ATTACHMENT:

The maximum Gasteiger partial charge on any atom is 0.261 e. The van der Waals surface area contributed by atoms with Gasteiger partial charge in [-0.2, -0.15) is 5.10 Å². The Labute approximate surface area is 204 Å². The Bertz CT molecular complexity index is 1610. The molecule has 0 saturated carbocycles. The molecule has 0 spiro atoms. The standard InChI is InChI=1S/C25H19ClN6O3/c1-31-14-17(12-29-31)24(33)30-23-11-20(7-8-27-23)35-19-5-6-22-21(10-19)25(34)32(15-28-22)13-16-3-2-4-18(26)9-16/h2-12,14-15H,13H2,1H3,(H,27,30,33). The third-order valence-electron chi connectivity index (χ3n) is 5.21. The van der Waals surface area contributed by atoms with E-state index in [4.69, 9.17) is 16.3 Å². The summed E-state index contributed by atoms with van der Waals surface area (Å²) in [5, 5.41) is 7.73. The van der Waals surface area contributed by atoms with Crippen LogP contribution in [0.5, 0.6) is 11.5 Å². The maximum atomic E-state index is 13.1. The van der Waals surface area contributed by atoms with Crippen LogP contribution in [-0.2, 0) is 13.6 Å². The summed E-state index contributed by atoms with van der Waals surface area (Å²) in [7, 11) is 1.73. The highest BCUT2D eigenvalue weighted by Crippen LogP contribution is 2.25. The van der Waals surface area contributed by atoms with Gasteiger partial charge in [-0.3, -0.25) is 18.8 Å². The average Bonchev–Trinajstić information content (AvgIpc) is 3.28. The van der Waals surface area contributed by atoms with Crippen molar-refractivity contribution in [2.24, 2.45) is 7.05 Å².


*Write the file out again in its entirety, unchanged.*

The maximum Gasteiger partial charge on any atom is 0.261 e. The van der Waals surface area contributed by atoms with Gasteiger partial charge in [-0.2, -0.15) is 5.10 Å². The Labute approximate surface area is 204 Å². The Bertz CT molecular complexity index is 1610. The molecule has 0 saturated carbocycles. The molecule has 0 spiro atoms. The standard InChI is InChI=1S/C25H19ClN6O3/c1-31-14-17(12-29-31)24(33)30-23-11-20(7-8-27-23)35-19-5-6-22-21(10-19)25(34)32(15-28-22)13-16-3-2-4-18(26)9-16/h2-12,14-15H,13H2,1H3,(H,27,30,33). The third-order valence-electron chi connectivity index (χ3n) is 5.21. The van der Waals surface area contributed by atoms with E-state index in [4.69, 9.17) is 16.3 Å². The summed E-state index contributed by atoms with van der Waals surface area (Å²) in [5, 5.41) is 7.73. The van der Waals surface area contributed by atoms with Crippen LogP contribution in [0.5, 0.6) is 11.5 Å². The maximum atomic E-state index is 13.1. The van der Waals surface area contributed by atoms with Crippen LogP contribution in [-0.2, 0) is 13.6 Å². The summed E-state index contributed by atoms with van der Waals surface area (Å²) in [7, 11) is 1.73. The highest BCUT2D eigenvalue weighted by Crippen LogP contribution is 2.25. The van der Waals surface area contributed by atoms with Gasteiger partial charge in [-0.3, -0.25) is 18.8 Å². The average Bonchev–Trinajstić information content (AvgIpc) is 3.28. The van der Waals surface area contributed by atoms with Crippen molar-refractivity contribution in [2.24, 2.45) is 7.05 Å².